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View from the O-Zone: Reputation, fit made Olson the choice


MOBILE, Ala. – You heard the names. We all did. Many were new names.

You got excited about the names, and that's OK.

That's expected.

New names are exciting this time of year, in the NFL's silly season. New is fun, and to scan Twitter is to know that NFL fans don't get excited about coaches their teams already had on staff.

That's why the reaction Wednesday to the announcement that Greg Olson – a darned good coach with a good reputation among players and in league circles – had been hired as the Jaguars' offensive coordinator was … well, lukewarm at best and angry at worst.

And here's the thing about that reaction:

It was to be expected, because what most fans know about Olson – the Oakland Raiders' offensive coordinator the past two seasons and the Jaguars' quarterbacks coach the year before that – is what they have seen and what they know from statistics.

What they saw first-hand was Olson was with the Jaguars for one difficult, disastrous season. That was 2012, when little went right and a lot went wrong, when Head Coach Mike Mularkey and General Manager Gene Smith were fired following the season. Finishing 2-14 will do that.

If that wasn't rock bottom in Jaguars history it was close.

Here's what happens at NFL rock bottom. There is a mad rush to wash everything away. When that happens, good people get washed away and in a very real sense that's what happened with Olson following that season.

There's another reason, of course, fans struggle with the Olson hire. They see the Raiders finished 32nd in offense last season. They see the Raiders were the only team to finish behind the Jaguars in offense and they wonder why you go from 31st to 32nd in OCs.

That's a fair question – and one Jaguars Head Coach Gus Bradley addressed Wednesday following the Senior Bowl South practice.

"We don't get caught up in traditional numbers like that," Bradley said. "We're looking at does the team get better and does the talent he has progress?"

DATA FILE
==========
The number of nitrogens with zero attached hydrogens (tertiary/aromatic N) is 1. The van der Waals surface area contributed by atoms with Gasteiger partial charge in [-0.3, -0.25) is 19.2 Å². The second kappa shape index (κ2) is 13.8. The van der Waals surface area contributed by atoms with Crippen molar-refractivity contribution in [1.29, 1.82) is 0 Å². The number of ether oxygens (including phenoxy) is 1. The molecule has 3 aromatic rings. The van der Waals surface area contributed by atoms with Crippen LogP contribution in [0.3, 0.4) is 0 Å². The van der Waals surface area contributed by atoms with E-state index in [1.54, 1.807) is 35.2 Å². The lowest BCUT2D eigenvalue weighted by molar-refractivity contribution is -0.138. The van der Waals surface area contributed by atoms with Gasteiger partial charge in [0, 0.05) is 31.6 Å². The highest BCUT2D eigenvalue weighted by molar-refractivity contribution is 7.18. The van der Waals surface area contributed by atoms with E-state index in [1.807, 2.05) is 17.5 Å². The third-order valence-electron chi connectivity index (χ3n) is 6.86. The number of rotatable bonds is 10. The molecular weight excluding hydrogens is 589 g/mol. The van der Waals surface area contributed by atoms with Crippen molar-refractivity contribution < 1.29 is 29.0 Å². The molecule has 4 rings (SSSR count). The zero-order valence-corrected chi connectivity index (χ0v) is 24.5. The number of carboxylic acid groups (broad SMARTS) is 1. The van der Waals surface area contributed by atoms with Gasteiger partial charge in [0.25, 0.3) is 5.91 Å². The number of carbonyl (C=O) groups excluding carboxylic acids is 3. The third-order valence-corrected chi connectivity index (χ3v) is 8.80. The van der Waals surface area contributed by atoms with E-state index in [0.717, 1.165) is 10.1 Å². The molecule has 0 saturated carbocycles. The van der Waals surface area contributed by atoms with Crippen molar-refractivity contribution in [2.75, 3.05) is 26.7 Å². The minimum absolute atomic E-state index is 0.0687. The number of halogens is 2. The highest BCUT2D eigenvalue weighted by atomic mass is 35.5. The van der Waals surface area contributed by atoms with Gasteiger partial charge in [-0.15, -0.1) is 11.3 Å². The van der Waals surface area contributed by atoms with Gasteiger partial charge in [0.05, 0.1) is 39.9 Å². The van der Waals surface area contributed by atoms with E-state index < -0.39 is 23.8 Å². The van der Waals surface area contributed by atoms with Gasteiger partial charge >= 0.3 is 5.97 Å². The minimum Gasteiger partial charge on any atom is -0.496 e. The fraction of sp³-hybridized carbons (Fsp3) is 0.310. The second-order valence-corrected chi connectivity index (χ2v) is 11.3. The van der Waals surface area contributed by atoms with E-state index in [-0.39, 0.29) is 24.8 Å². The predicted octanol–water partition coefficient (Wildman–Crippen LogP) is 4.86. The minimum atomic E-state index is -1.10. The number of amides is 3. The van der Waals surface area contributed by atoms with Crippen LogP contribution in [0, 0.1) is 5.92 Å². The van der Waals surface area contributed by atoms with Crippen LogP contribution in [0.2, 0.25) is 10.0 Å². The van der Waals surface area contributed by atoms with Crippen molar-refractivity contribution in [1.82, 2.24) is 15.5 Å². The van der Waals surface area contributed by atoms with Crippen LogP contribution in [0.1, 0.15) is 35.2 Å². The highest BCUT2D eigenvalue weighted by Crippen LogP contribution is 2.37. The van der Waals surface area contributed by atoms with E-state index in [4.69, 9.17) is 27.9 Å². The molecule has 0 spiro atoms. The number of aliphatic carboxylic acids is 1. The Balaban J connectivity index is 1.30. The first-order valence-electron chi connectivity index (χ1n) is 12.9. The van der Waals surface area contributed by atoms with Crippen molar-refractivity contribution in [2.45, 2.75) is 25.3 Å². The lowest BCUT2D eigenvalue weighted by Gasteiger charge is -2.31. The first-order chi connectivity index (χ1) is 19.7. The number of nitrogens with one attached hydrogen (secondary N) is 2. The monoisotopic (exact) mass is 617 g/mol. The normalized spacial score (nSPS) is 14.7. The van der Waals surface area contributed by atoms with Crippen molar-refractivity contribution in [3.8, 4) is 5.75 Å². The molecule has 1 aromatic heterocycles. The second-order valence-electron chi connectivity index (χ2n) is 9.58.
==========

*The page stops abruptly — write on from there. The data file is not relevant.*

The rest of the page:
Jaguars General Manager David Caldwell echoed that sentiment, and admitted that hiring a coach in the NFL can be "arbitrary thing at times."

"You have to do your research and find out who the good coaches are and hopefully put the coaches in good position to succeed," Caldwell said. "The important thing for us is not where you rank offensively, not where you rank defensively—it's where you come out at the end and what you need to do to win a game."

This topic we're on right now? Numbers, and how they relate to NFL coaching?

That's the great unknown in the NFL, and what makes this a maddening process for owners, general managers, fans. It's what makes this whole process seem so slippery … so …

Well, Caldwell said it best. Abitrary. Yes, it does seem arbitrary sometimes. A coach can coach an offense ranked at the bottom of the league and be considered good in NFL circles. A coach from a Top 10 offense can get passed over. It's not statistical. It's not scientific. It's a process. You make calls. You talk to people. You interview. You get a feel. You make a decision.

Bradley made his decision on because he liked the fit. He liked how he believes Olson will work with quarterback Blake Bortles. And with assistant head coach-offense/offensive line coach Doug Marrone. He believes Olson is a good developmental coach, and that he will be flexible enough to build an offense around the Jaguars' young, developing players.

"You want to make sure he can easily adjust based on who we have as far as personnel," Bradley said.

There it is. That's Bradley's thinking in a few paragraphs. If you liked the hire, you'll like the explanation. If you don't like the hire, it's unlikely anything Bradley or anyone else says will change that. Not now; not until next season.

We talked at the start of this story about what fans have seen in Olson. Here's what many haven't seen. They haven't seen that players respected Olson a great deal when he was here, that of the coaches on Mularkey's staff he was as respected as any others and more than most. They don't remember there were times Chad Henne played really well that season, and that while Blaine Gabbert was never great in Jacksonville, he played better with Olson than with anyone else.

They also don't see that Olson has yet to be blessed with a good NFL situation, or with elite-level talent with which to work.

Olson is a good coach. That's his reputation. That's what players believe. That's the belief here. Was he the right hire? Was he the best hire? If Bortles gets better and the offense improves, sure. If not, then no. That's how the NFL works.

Was Olson the most popular hire? Who cares? You don't make a hire for January conversation and you don't make it to appease on a short-term basis.

You make it because you think it's the best hire. You make it because something tells you, "This is the guy … this is the choice." Bradley did that this week. How fans or anyone else – Bradley included – feel about it isn't all that important, and names aren't, either.

What happens in the next year is.

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